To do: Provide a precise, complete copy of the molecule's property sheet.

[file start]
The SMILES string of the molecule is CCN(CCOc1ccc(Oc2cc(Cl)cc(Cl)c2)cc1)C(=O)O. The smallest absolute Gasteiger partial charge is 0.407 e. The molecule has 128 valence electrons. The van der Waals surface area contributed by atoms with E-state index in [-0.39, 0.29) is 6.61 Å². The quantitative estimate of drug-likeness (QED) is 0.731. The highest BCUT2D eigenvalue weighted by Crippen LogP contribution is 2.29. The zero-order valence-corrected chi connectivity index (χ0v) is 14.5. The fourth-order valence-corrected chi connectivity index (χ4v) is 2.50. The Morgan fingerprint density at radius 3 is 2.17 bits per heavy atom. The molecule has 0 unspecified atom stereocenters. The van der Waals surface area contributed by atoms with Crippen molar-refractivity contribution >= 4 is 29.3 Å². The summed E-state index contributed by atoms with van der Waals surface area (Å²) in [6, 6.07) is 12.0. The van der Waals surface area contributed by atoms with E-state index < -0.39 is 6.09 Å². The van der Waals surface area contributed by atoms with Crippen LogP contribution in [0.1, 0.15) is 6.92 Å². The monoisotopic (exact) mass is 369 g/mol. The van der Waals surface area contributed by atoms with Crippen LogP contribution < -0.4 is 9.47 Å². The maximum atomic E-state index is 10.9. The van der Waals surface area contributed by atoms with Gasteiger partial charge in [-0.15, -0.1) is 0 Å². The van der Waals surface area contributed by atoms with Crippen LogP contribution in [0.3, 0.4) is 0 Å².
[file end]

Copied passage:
The SMILES string of the molecule is CCN(CCOc1ccc(Oc2cc(Cl)cc(Cl)c2)cc1)C(=O)O. The smallest absolute Gasteiger partial charge is 0.407 e. The molecule has 128 valence electrons. The van der Waals surface area contributed by atoms with E-state index in [-0.39, 0.29) is 6.61 Å². The quantitative estimate of drug-likeness (QED) is 0.731. The highest BCUT2D eigenvalue weighted by Crippen LogP contribution is 2.29. The zero-order valence-corrected chi connectivity index (χ0v) is 14.5. The fourth-order valence-corrected chi connectivity index (χ4v) is 2.50. The Morgan fingerprint density at radius 3 is 2.17 bits per heavy atom. The molecule has 0 unspecified atom stereocenters. The van der Waals surface area contributed by atoms with Crippen molar-refractivity contribution >= 4 is 29.3 Å². The summed E-state index contributed by atoms with van der Waals surface area (Å²) in [6, 6.07) is 12.0. The van der Waals surface area contributed by atoms with E-state index < -0.39 is 6.09 Å². The van der Waals surface area contributed by atoms with Crippen LogP contribution in [0.1, 0.15) is 6.92 Å². The monoisotopic (exact) mass is 369 g/mol. The van der Waals surface area contributed by atoms with Crippen LogP contribution < -0.4 is 9.47 Å². The maximum atomic E-state index is 10.9. The van der Waals surface area contributed by atoms with Gasteiger partial charge in [-0.15, -0.1) is 0 Å². The van der Waals surface area contributed by atoms with Crippen LogP contribution in [0.3, 0.4) is 0 Å².